With Lithuania assuming the European Union presidency on Monday, what will it bring to the table? The Baltic states have been some of the most democratic and prosperous market economies in Europe since their independence from the Soviet Union. There is a very strong indication that with Lithuania at the helm of the EU it will try to bring the East closer to the West. The EU will now hope to capitalize on Lithuania’s historic ties with eastern neighbors to clinch a landmark association and free trade accord with Ukraine and finalize talks on similar deals with Armenia, Georgia and Moldova. This will very likely anger Russian politicians as they will view this as a threat to their sphere of influence. Things are very tense right now with the global uprisings preoccupying the interests of many world powers. The last time the West attempted to expand its influence this far into the East was when the United States urged Latvia and Estonia to join NATO. Just as then, Russia will be the first to oppose such proposals. But that won’t stop the Lithuanian president from inviting Ukraine, Georgia, Armenia, and Belarus to a summit of the so-called Eastern Partnership in Vilnius at the end of November.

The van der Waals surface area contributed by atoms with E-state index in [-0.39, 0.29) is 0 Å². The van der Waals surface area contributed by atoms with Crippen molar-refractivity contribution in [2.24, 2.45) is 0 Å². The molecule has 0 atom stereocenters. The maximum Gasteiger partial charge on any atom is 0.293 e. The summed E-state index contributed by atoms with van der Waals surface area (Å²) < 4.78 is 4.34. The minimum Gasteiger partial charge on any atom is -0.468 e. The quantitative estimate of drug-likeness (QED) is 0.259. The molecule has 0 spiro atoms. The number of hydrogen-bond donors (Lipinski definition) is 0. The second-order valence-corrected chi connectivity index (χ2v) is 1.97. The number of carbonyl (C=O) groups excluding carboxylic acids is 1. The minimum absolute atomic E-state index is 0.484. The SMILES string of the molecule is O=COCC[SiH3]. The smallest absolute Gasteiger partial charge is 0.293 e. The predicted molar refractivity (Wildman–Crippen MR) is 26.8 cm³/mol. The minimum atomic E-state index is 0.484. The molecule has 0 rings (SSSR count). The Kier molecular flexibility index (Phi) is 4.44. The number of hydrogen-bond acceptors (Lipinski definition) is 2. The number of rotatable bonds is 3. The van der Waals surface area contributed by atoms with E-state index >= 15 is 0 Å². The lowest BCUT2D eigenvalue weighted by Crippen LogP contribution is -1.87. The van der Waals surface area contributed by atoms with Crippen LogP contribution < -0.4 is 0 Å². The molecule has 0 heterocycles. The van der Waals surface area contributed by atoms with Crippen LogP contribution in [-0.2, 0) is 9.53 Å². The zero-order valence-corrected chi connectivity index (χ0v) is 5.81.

Although it has not yet become a eurozone member, Lithuania has been more successful economically than many other EU countries during the eurozone crisis. “Lithuania is a fresh breeze, an innovative and vital voice in the EU family,” the country’s minister of foreign affairs Linas Linkevicius recently stated. The austerity measures being pursued in the rest of the EU clearly haven’t been producing the results that elites were anticipating so maybe a change in leadership can bring about a new course. The Baltic States have the track record of successful economic plans, but it remains to be seen whether Lithuania be able to translate this into a scale fit for a continent inhabited by approximately 503 million people. It will be a difficult agenda for the Lithuanian president to oversee, but I think that Lithuania at the helm of the EU will bring a breath of fresh air and innovation to a system that has been struggling since the economic crisis of 2008.